Key issues identified from the literature review were used to prepare the questionnaire. Parents and educators were issued with questionnaires because they are the ones taking care of children. Parents surveyed are those who have children aged between 5 years and seven years and who learn music in school. 50 questionnaires were distributed to parents while 20 were distributed to educators. In total 30 parents and 20 educators filled the questionnaires and returned them.

Research shows that music enhances the brain power and improves memory in early childhood

Strongly Agree

Disagree

Strongly Disagree

Parents: Yes they are able to remember things as well as what they learnt.

Educators: Music improves academic performance especially in reading and math.

Their learning ability is and memory is improved.

Research shows that music enhances social development in early childhood

Strongly Agree

Disagree

Strongly Disagree

Parents: Yes, children can easily relate well to those around them

Educators: They learn to work with others as a team

: They are able to open up and interact with different people.

Research shows that music enables self-expression in early childhood

Strongly Agree

Disagree

Strongly Disagree

Parents: They learn how to say what is in their heart and mind

Educators: they learn to open up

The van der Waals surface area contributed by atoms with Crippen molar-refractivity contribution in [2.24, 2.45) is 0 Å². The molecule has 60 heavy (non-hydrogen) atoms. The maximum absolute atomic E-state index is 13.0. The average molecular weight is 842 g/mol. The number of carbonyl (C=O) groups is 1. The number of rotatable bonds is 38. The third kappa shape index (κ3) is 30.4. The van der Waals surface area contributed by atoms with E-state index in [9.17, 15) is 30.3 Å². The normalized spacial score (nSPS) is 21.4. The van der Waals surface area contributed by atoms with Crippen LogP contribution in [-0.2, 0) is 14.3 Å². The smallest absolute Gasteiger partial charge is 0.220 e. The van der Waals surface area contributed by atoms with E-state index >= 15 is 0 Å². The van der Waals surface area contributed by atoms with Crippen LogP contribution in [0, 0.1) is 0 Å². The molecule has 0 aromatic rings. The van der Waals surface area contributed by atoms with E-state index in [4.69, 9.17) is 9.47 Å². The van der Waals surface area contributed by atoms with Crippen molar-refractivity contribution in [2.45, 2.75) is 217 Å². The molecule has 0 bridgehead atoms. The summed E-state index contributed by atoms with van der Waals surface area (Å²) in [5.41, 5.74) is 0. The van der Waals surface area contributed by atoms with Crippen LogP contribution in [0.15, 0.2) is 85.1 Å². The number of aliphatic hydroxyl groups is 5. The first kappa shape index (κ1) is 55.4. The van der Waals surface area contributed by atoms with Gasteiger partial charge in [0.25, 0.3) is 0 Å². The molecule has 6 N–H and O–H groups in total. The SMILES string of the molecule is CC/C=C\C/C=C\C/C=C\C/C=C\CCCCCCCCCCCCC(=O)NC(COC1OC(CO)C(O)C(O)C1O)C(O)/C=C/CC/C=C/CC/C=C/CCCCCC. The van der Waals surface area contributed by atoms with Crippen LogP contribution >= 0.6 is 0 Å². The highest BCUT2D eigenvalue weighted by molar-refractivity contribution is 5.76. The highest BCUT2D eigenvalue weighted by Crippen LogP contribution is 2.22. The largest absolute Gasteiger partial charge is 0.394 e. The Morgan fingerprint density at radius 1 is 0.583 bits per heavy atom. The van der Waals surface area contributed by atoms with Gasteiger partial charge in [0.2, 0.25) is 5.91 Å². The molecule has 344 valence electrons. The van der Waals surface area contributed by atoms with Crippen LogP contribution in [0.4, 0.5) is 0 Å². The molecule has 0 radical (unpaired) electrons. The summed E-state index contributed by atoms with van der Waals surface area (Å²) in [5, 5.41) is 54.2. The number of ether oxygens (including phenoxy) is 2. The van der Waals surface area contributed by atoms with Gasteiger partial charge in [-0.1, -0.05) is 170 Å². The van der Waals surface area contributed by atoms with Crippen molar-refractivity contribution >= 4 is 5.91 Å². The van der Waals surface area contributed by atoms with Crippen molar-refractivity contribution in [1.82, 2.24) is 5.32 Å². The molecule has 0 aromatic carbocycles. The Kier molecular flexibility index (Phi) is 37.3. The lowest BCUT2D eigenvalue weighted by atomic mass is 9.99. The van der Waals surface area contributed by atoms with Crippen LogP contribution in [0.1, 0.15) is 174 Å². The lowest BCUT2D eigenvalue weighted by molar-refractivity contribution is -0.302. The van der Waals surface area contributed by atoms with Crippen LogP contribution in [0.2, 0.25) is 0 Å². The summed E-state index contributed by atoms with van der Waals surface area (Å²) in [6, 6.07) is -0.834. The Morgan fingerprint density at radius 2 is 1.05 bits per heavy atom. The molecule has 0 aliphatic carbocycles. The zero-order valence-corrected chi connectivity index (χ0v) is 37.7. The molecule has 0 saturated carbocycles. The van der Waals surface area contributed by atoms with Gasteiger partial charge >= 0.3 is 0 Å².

: are able to develop emotionally

Research shows that music builds self- esteem in early childhood

Strongly Agree

Disagree

Strongly Disagree

Parents: They learn to be confident

: It enables them to believe in themselves

Educators: They learn to accept correction and critics

CONCLUSION/DISCUSSION

From the research it is clear that music benefits development in early childhood. It improves children’s memory and brain power, enhances their social development, enables them to express themselves and builds or boosts their self-esteem. This agrees with the literature review which highlights the same benefits of music in early childhood development. There were no new issues that arose from the research. I believe music has a great impact on the development of children. Music relaxes their minds after playing and learning and enables them to sleep soundly.

Further research is needed on how music affects children of higher ages and those in other parts of the country.

RECOMMENDATIONS

  1. A research should be conducted on those children who do not learn music and how that affects their development. This will give us a clear comparison with those who learn music.

  2. More parents and educators should be consulted to see if the same results will be found.

  3. Music programmes should be implemented in all schools and makes it mandatory for all children to learn or play music. This is to ensure that all children benefit.